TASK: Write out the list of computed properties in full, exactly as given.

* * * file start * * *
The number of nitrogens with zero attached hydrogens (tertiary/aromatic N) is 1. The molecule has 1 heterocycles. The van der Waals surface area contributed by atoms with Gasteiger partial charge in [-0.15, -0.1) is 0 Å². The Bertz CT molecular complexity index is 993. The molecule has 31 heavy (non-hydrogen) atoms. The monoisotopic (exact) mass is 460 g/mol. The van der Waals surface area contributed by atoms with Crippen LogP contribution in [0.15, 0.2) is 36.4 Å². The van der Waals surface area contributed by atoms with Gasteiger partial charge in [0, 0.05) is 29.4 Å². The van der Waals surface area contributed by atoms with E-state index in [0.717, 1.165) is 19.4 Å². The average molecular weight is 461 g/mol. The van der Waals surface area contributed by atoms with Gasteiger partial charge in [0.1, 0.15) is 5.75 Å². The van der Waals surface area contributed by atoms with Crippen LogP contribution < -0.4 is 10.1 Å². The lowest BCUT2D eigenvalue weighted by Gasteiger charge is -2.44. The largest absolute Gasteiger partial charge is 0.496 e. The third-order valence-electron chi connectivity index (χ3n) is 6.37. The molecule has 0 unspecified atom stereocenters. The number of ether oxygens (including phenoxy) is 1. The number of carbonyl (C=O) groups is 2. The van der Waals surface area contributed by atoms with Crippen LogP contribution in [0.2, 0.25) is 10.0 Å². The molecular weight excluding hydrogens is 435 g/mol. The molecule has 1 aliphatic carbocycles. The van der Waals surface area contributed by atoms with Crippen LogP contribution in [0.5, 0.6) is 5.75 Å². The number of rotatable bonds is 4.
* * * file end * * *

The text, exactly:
The number of nitrogens with zero attached hydrogens (tertiary/aromatic N) is 1. The molecule has 1 heterocycles. The van der Waals surface area contributed by atoms with Gasteiger partial charge in [-0.15, -0.1) is 0 Å². The Bertz CT molecular complexity index is 993. The molecule has 31 heavy (non-hydrogen) atoms. The monoisotopic (exact) mass is 460 g/mol. The van der Waals surface area contributed by atoms with Crippen LogP contribution in [0.15, 0.2) is 36.4 Å². The van der Waals surface area contributed by atoms with Gasteiger partial charge in [0, 0.05) is 29.4 Å². The van der Waals surface area contributed by atoms with E-state index in [0.717, 1.165) is 19.4 Å². The average molecular weight is 461 g/mol. The van der Waals surface area contributed by atoms with Gasteiger partial charge in [0.1, 0.15) is 5.75 Å². The van der Waals surface area contributed by atoms with Crippen LogP contribution < -0.4 is 10.1 Å². The lowest BCUT2D eigenvalue weighted by Gasteiger charge is -2.44. The largest absolute Gasteiger partial charge is 0.496 e. The third-order valence-electron chi connectivity index (χ3n) is 6.37. The molecule has 0 unspecified atom stereocenters. The number of ether oxygens (including phenoxy) is 1. The number of carbonyl (C=O) groups is 2. The van der Waals surface area contributed by atoms with Crippen LogP contribution in [0.2, 0.25) is 10.0 Å². The molecular weight excluding hydrogens is 435 g/mol. The molecule has 1 aliphatic carbocycles. The van der Waals surface area contributed by atoms with Crippen LogP contribution in [0.5, 0.6) is 5.75 Å². The number of rotatable bonds is 4.